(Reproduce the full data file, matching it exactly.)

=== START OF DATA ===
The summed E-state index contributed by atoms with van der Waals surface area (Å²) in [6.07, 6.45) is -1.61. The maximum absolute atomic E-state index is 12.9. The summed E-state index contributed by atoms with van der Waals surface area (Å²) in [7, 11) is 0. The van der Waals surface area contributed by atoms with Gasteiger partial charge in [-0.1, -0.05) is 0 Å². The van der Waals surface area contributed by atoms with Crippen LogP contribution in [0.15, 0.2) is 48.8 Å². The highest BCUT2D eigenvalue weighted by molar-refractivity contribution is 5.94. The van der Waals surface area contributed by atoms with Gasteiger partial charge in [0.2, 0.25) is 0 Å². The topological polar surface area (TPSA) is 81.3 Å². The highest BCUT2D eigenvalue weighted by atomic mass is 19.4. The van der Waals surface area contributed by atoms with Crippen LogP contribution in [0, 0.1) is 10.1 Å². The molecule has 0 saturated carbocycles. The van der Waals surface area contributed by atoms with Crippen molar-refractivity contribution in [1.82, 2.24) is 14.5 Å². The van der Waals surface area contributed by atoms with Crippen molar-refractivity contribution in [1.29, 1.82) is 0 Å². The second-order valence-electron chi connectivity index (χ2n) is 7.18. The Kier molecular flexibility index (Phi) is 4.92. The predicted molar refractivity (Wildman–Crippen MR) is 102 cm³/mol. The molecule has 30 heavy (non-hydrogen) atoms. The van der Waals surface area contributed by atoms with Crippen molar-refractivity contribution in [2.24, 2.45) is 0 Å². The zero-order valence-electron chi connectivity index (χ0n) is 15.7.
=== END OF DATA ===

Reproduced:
The summed E-state index contributed by atoms with van der Waals surface area (Å²) in [6.07, 6.45) is -1.61. The maximum absolute atomic E-state index is 12.9. The summed E-state index contributed by atoms with van der Waals surface area (Å²) in [7, 11) is 0. The van der Waals surface area contributed by atoms with Gasteiger partial charge in [-0.1, -0.05) is 0 Å². The van der Waals surface area contributed by atoms with Crippen LogP contribution in [0.15, 0.2) is 48.8 Å². The highest BCUT2D eigenvalue weighted by molar-refractivity contribution is 5.94. The van der Waals surface area contributed by atoms with Gasteiger partial charge in [0.2, 0.25) is 0 Å². The topological polar surface area (TPSA) is 81.3 Å². The highest BCUT2D eigenvalue weighted by atomic mass is 19.4. The van der Waals surface area contributed by atoms with Crippen LogP contribution in [0, 0.1) is 10.1 Å². The molecule has 0 saturated carbocycles. The van der Waals surface area contributed by atoms with Crippen molar-refractivity contribution in [1.82, 2.24) is 14.5 Å². The van der Waals surface area contributed by atoms with Crippen molar-refractivity contribution in [1.29, 1.82) is 0 Å². The second-order valence-electron chi connectivity index (χ2n) is 7.18. The Kier molecular flexibility index (Phi) is 4.92. The predicted molar refractivity (Wildman–Crippen MR) is 102 cm³/mol. The molecule has 30 heavy (non-hydrogen) atoms. The van der Waals surface area contributed by atoms with Crippen molar-refractivity contribution in [2.24, 2.45) is 0 Å². The zero-order valence-electron chi connectivity index (χ0n) is 15.7.